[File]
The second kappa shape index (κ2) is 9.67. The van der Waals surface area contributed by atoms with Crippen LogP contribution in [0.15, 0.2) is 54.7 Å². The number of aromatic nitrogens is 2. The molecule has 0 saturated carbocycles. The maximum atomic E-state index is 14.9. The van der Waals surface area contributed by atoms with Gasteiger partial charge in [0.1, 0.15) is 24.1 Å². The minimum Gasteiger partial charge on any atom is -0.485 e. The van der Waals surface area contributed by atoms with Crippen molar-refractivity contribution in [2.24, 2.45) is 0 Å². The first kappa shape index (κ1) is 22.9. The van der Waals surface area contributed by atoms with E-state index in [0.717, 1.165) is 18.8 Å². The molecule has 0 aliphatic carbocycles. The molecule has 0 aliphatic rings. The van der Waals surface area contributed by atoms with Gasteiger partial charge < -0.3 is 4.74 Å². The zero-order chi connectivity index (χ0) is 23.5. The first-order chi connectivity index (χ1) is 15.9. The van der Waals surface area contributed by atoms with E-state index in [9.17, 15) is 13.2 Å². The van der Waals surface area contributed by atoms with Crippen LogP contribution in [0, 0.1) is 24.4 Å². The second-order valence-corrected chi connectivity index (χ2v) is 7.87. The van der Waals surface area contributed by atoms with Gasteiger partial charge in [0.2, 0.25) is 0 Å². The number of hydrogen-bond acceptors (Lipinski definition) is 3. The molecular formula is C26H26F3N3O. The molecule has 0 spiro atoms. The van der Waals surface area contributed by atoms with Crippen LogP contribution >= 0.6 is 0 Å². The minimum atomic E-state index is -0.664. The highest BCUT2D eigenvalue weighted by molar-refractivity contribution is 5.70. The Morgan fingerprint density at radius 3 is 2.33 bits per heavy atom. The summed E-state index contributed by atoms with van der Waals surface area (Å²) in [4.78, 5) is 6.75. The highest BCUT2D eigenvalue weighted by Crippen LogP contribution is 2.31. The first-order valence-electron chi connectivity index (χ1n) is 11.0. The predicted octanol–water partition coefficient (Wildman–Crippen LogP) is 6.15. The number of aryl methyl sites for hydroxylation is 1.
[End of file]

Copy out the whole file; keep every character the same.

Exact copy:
The second kappa shape index (κ2) is 9.67. The van der Waals surface area contributed by atoms with Crippen LogP contribution in [0.15, 0.2) is 54.7 Å². The number of aromatic nitrogens is 2. The molecule has 0 saturated carbocycles. The maximum atomic E-state index is 14.9. The van der Waals surface area contributed by atoms with Gasteiger partial charge in [0.1, 0.15) is 24.1 Å². The minimum Gasteiger partial charge on any atom is -0.485 e. The van der Waals surface area contributed by atoms with Crippen molar-refractivity contribution in [2.24, 2.45) is 0 Å². The first kappa shape index (κ1) is 22.9. The van der Waals surface area contributed by atoms with E-state index in [0.717, 1.165) is 18.8 Å². The molecule has 0 aliphatic carbocycles. The molecule has 0 aliphatic rings. The van der Waals surface area contributed by atoms with Gasteiger partial charge < -0.3 is 4.74 Å². The zero-order chi connectivity index (χ0) is 23.5. The first-order chi connectivity index (χ1) is 15.9. The van der Waals surface area contributed by atoms with E-state index in [9.17, 15) is 13.2 Å². The van der Waals surface area contributed by atoms with Crippen LogP contribution in [0, 0.1) is 24.4 Å². The second-order valence-corrected chi connectivity index (χ2v) is 7.87. The van der Waals surface area contributed by atoms with Gasteiger partial charge in [0.2, 0.25) is 0 Å². The number of hydrogen-bond acceptors (Lipinski definition) is 3. The molecular formula is C26H26F3N3O. The molecule has 0 spiro atoms. The van der Waals surface area contributed by atoms with Crippen LogP contribution >= 0.6 is 0 Å². The minimum atomic E-state index is -0.664. The highest BCUT2D eigenvalue weighted by molar-refractivity contribution is 5.70. The Morgan fingerprint density at radius 3 is 2.33 bits per heavy atom. The summed E-state index contributed by atoms with van der Waals surface area (Å²) in [4.78, 5) is 6.75. The highest BCUT2D eigenvalue weighted by Crippen LogP contribution is 2.31. The first-order valence-electron chi connectivity index (χ1n) is 11.0. The predicted octanol–water partition coefficient (Wildman–Crippen LogP) is 6.15. The number of aryl methyl sites for hydroxylation is 1.